April 2014 – Culture

Every organization has a culture which could be negative or positive. Often the culture has existed for many years and can be very difficult to change. The table below shows many of the cultures we have seen in our various studies and suggestions to change the culture.

Existing Culture Suggested Culture
Stay in your own lane Make connections out of your lane. Respect the other specialists but challenge them and suggest alternatives when their recommendations don’t seem to build a better community.
Staff aggressively coordinates functions and works out any issues between divisions or specialists.
Communication primarily takes place within the division and respects the chain of command Staff is encouraged and free to talk to anyone both within and outside the division or department. As Iacocca said in Chrysler, anyone is authorized to talk to anyone else in the company.
Applicants need to meet our regulations We look to interpretations of the regulations to build a better community. We are problem solvers.
We are specialists and have veto power over the application We work cooperatively and as a team with all other specialists to arrive at a corporate decision, i.e. what is good for the community. We recognize that if each specialist has a veto power, it may be impossible to effectively build the community. When we can’t reach agreement we take it up the chain of command.
We feel free to add new review and conditions each cycle of review We do a comprehensive review the 1st time and don’t add new items unless serious health or safety issues arise.
We meet timelines when we can We meet all timelines at least 90% of the time.
We use the same timeline for each cycle of review We cut the timeline in half for each cycle of review
We treat each customer and each project the same We recognize that each customer and each project is different.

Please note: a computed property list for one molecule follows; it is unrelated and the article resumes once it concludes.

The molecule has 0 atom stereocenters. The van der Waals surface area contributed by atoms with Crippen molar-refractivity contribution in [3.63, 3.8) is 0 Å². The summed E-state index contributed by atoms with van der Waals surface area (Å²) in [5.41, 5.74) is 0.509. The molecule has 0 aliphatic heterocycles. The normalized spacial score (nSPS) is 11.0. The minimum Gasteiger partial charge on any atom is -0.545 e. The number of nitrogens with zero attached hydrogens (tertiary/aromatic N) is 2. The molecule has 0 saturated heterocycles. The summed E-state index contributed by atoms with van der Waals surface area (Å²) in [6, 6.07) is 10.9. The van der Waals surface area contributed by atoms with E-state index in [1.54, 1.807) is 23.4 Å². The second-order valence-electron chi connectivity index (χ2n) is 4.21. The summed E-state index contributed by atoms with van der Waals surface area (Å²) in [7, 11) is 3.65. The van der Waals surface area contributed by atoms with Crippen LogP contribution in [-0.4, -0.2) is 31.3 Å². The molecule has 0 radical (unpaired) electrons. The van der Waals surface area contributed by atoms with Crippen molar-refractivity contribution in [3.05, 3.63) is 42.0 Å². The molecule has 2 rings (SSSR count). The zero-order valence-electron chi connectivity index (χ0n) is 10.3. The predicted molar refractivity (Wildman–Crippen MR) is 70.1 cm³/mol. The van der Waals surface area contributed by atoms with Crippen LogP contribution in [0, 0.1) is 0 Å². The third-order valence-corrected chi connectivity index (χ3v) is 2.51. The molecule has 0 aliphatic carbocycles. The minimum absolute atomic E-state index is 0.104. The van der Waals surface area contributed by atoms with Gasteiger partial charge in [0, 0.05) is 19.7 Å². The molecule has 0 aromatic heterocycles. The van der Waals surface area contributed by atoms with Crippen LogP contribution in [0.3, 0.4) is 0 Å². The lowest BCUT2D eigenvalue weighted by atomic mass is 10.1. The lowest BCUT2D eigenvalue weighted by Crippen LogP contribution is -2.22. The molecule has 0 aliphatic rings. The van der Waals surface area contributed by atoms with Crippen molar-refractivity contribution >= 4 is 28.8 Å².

We answer phone calls and emails whenever we have time but try to meet within 24 hours We don’t leave the office at night until we have returned all phone calls and emails
We don’t always identify ourselves We always give our name and make certain anyone we talk to in the office leaves with one of our business cards
We looked bored or preoccupied We smile and say how can I help you.
We don’t care what customers think of our services We encourage customer criticism and embrace it as an opportunity to improve
We shun and punish staff innovators as “boat-rockers” We encourage innovation and don’t punish good efforts that fail
We place our new or least qualified staff in the position to greet and advised the public We make a good first impression by assigning experienced staff to the front counter positions


I would like to expand this list so give me your additions and suggestions.

the Management Doctor

Reader Responses

First your listings old culture world point across the board, it was helpful to see it in the form of point-counterpoint. For your consideration.

Existing Culture: We always act professionally or we always deal with our customers in a professional manner. 

Suggested Culture: We empathize with our customer’s issues and problems with the regulatory process, fully engaging with each.

Supplementary comment – rethink the term “customers.” They are not customers as they do not have the opportunity to go elsewhere and “shop” for the best regulatory deal. Instead consider them as they are – residents and business persons enter in the community we serve. They should be embraced not given a perfunctory handshake.

J. Wayne Oldroyd


I see the following as a new organizational culture:

Existing Culture: We primarily communicate with our co-workers through email

Suggested Culture: Whenever possible we approach our co-workers for face-to-face communication.

Kathleen Kline-Hudson